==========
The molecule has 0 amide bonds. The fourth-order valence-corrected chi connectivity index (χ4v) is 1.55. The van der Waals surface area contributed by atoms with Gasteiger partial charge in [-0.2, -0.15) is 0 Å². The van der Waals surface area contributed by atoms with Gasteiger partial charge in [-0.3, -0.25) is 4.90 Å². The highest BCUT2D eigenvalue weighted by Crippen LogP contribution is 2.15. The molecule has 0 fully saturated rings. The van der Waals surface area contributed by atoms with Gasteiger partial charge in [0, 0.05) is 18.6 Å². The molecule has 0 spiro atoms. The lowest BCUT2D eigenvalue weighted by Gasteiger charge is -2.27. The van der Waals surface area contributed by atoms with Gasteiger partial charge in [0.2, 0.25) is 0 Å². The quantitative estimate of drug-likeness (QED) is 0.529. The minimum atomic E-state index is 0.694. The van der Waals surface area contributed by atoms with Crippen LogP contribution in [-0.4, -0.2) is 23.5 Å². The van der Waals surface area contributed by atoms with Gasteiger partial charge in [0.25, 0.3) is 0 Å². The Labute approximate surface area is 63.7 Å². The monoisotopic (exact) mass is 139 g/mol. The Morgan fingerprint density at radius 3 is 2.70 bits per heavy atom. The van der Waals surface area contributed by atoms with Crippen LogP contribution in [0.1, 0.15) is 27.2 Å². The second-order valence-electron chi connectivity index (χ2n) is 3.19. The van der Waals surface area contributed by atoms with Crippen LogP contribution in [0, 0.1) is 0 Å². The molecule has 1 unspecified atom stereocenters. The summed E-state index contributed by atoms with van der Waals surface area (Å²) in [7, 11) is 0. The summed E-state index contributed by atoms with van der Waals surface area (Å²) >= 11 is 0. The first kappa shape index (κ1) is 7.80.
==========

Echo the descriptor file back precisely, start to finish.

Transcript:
The molecule has 0 amide bonds. The fourth-order valence-corrected chi connectivity index (χ4v) is 1.55. The van der Waals surface area contributed by atoms with Gasteiger partial charge in [-0.2, -0.15) is 0 Å². The van der Waals surface area contributed by atoms with Gasteiger partial charge in [-0.3, -0.25) is 4.90 Å². The highest BCUT2D eigenvalue weighted by Crippen LogP contribution is 2.15. The molecule has 0 fully saturated rings. The van der Waals surface area contributed by atoms with Gasteiger partial charge in [0, 0.05) is 18.6 Å². The molecule has 0 spiro atoms. The lowest BCUT2D eigenvalue weighted by Gasteiger charge is -2.27. The van der Waals surface area contributed by atoms with Gasteiger partial charge in [0.2, 0.25) is 0 Å². The quantitative estimate of drug-likeness (QED) is 0.529. The minimum atomic E-state index is 0.694. The van der Waals surface area contributed by atoms with Crippen LogP contribution in [-0.4, -0.2) is 23.5 Å². The van der Waals surface area contributed by atoms with Gasteiger partial charge in [0.25, 0.3) is 0 Å². The Labute approximate surface area is 63.7 Å². The monoisotopic (exact) mass is 139 g/mol. The Morgan fingerprint density at radius 3 is 2.70 bits per heavy atom. The van der Waals surface area contributed by atoms with Crippen LogP contribution in [0.1, 0.15) is 27.2 Å². The second-order valence-electron chi connectivity index (χ2n) is 3.19. The van der Waals surface area contributed by atoms with Crippen LogP contribution in [0, 0.1) is 0 Å². The molecule has 1 unspecified atom stereocenters. The summed E-state index contributed by atoms with van der Waals surface area (Å²) in [7, 11) is 0. The summed E-state index contributed by atoms with van der Waals surface area (Å²) >= 11 is 0. The first kappa shape index (κ1) is 7.80.